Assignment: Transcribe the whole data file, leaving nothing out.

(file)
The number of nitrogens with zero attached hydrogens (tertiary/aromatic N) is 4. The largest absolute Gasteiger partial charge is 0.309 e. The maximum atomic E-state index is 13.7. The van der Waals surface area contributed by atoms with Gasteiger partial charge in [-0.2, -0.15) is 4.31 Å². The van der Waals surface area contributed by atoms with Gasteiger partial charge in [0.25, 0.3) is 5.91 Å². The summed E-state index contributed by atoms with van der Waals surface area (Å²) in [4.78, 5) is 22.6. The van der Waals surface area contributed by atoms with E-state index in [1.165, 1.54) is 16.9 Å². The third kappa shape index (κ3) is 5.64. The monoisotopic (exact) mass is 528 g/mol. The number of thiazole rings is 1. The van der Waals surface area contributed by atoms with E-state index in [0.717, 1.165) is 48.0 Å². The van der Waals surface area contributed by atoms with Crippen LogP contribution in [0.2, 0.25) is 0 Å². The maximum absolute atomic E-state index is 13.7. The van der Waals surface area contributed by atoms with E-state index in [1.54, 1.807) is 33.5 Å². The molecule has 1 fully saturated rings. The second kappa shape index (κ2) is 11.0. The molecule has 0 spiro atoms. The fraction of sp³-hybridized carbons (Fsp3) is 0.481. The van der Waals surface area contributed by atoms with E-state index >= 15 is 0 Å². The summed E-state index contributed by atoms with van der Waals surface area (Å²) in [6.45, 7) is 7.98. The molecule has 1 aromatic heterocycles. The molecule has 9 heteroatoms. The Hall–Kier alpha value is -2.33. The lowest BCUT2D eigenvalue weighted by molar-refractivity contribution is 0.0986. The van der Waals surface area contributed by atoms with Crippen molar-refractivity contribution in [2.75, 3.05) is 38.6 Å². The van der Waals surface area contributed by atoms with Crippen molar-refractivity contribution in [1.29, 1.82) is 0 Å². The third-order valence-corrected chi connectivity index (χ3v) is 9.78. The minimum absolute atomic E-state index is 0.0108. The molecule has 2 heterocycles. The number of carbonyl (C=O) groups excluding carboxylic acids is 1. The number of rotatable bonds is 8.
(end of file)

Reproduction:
The number of nitrogens with zero attached hydrogens (tertiary/aromatic N) is 4. The largest absolute Gasteiger partial charge is 0.309 e. The maximum atomic E-state index is 13.7. The van der Waals surface area contributed by atoms with Gasteiger partial charge in [-0.2, -0.15) is 4.31 Å². The van der Waals surface area contributed by atoms with Gasteiger partial charge in [0.25, 0.3) is 5.91 Å². The summed E-state index contributed by atoms with van der Waals surface area (Å²) in [4.78, 5) is 22.6. The van der Waals surface area contributed by atoms with E-state index in [1.165, 1.54) is 16.9 Å². The third kappa shape index (κ3) is 5.64. The monoisotopic (exact) mass is 528 g/mol. The number of thiazole rings is 1. The van der Waals surface area contributed by atoms with E-state index in [0.717, 1.165) is 48.0 Å². The van der Waals surface area contributed by atoms with Crippen LogP contribution in [0.2, 0.25) is 0 Å². The maximum absolute atomic E-state index is 13.7. The van der Waals surface area contributed by atoms with E-state index in [1.54, 1.807) is 33.5 Å². The molecule has 1 fully saturated rings. The second kappa shape index (κ2) is 11.0. The molecule has 0 spiro atoms. The fraction of sp³-hybridized carbons (Fsp3) is 0.481. The van der Waals surface area contributed by atoms with E-state index >= 15 is 0 Å². The summed E-state index contributed by atoms with van der Waals surface area (Å²) in [6.45, 7) is 7.98. The molecule has 1 aromatic heterocycles. The molecule has 9 heteroatoms. The Hall–Kier alpha value is -2.33. The lowest BCUT2D eigenvalue weighted by molar-refractivity contribution is 0.0986. The van der Waals surface area contributed by atoms with Crippen molar-refractivity contribution in [2.75, 3.05) is 38.6 Å². The van der Waals surface area contributed by atoms with Crippen molar-refractivity contribution in [1.29, 1.82) is 0 Å². The third-order valence-corrected chi connectivity index (χ3v) is 9.78. The minimum absolute atomic E-state index is 0.0108. The molecule has 2 heterocycles. The number of carbonyl (C=O) groups excluding carboxylic acids is 1. The number of rotatable bonds is 8.